Being an observer between my two lovely worlds, this is what I noticed:  Each community in Minnesota has assumptions about the others. And they are not all true. In fact, people, there is no difference between Somalis, Asian, white, black or Hispanic. We’re all after the same things: to live our days, to raise our children, to look for what’s best for ourselves. Yes, we do have little cultural differences, but we have to look at the bigger picture.

It is not that Somali people don’t want to integrate. More likely, out of respect, they want not to burden people. I had the experience and the privilege of people from my community confiding in me that they really want to talk to a white person to say something, but they are afraid they might say the wrong thing or pronounce something incorrectly. English is a hard language — take it from me! When they tell me that, I really understand what they mean.  I make mistakes all the time, but having lived with Americans and gone to school with them, I understand they don’t really mind. They will gladly tell you, “No, that is not how you say it,” or they will explain how to do it.

Being new to this country people make assumptions. It is part of being human. New immigrants don’t know the American culture, and it will take time to learn — just like any other group of Americans who came to this country.

I work at a rental property. It is very mixed, but I constantly have Somali women ask me to thank the property manager because of one reason or another. I usually advise and encourage them to speak for themselves. I tell them that it will sound better if they do it themselves. I’ve had some instances where people had me write down for them what they wanted to say, before they said it out loud to the manager. People are truly trying to let others know they appreciate them.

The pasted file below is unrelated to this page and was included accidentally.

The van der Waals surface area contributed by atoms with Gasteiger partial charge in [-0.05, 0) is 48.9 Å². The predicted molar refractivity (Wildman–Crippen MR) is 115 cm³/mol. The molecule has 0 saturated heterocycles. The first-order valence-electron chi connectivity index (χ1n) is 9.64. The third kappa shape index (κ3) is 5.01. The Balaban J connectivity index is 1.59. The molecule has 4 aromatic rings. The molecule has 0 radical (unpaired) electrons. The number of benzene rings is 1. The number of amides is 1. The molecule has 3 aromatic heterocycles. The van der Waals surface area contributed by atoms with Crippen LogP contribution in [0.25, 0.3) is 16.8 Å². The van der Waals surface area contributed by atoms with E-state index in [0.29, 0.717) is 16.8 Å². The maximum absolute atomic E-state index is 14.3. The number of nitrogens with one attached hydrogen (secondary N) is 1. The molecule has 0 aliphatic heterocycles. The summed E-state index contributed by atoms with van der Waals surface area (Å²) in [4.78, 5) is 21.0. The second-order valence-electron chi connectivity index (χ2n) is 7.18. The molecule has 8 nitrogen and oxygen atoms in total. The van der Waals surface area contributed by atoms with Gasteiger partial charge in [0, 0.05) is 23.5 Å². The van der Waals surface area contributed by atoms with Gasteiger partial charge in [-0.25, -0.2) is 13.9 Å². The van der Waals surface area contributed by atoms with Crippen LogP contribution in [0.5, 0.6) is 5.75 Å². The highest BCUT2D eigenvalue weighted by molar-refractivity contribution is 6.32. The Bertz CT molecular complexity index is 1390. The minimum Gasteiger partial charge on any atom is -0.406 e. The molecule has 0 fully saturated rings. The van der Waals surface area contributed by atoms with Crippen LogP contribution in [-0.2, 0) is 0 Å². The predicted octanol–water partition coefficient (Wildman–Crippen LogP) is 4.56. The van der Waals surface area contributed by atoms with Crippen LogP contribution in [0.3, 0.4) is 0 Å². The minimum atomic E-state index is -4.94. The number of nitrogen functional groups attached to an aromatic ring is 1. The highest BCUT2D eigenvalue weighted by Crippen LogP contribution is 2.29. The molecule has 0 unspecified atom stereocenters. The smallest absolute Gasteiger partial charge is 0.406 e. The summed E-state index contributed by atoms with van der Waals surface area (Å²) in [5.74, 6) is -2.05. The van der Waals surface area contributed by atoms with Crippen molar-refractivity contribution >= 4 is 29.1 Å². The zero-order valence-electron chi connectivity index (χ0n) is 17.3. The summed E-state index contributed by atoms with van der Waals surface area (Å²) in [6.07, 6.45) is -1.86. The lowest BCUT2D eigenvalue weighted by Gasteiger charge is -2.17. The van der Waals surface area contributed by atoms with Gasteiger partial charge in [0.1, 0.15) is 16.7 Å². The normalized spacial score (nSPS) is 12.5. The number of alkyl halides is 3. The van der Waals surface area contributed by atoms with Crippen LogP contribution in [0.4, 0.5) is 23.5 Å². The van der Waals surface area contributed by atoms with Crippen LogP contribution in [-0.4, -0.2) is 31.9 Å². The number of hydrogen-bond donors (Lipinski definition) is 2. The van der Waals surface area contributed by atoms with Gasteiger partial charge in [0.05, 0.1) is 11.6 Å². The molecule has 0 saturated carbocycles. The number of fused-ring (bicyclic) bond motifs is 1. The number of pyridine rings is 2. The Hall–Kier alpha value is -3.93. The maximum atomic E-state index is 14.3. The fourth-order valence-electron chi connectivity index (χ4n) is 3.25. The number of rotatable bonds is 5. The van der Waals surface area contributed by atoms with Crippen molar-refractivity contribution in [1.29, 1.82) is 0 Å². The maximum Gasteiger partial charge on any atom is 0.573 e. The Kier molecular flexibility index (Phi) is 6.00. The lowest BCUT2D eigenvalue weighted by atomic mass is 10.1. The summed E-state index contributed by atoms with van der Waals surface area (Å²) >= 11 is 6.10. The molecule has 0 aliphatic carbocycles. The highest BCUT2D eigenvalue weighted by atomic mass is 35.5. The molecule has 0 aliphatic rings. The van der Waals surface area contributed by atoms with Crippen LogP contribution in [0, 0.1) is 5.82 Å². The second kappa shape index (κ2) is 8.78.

Integration will take time. It is not that Somalis do not want to integrate. It is just that they are new and they are still settling in.

Another thing people are afraid of is rejection. I know there is a “Minnesota nice” and all, but there are still rude people who judge others without giving them a chance.

While I don’t know about how well “the Somali Community” (whatever that means) is integrating in Minnesota, Somali people certainly are.  We go to your restaurants and even night clubs; we shop in your stores; we work in every conceivable job in town; we live all over the city (not just in Riverside, but in everywhere from Anoka to Hopkins to Burnsville); we vote (those of us who can), and we run for office; we have among us conservatives and liberals, religious scholars and comedians and rappers.

Don’t believe Somalis are a part of Minnesota?  August 31 is Eid Al-Fitr, a time when every year hundreds of Somalis descend upon the Mall of America to shop, mingle, ride the rides and generally celebrate the second most important holiday in their religion — in the most American way they know how, by going to a gigantic mall.  If that’s not Minnesotan, I don’t know what is.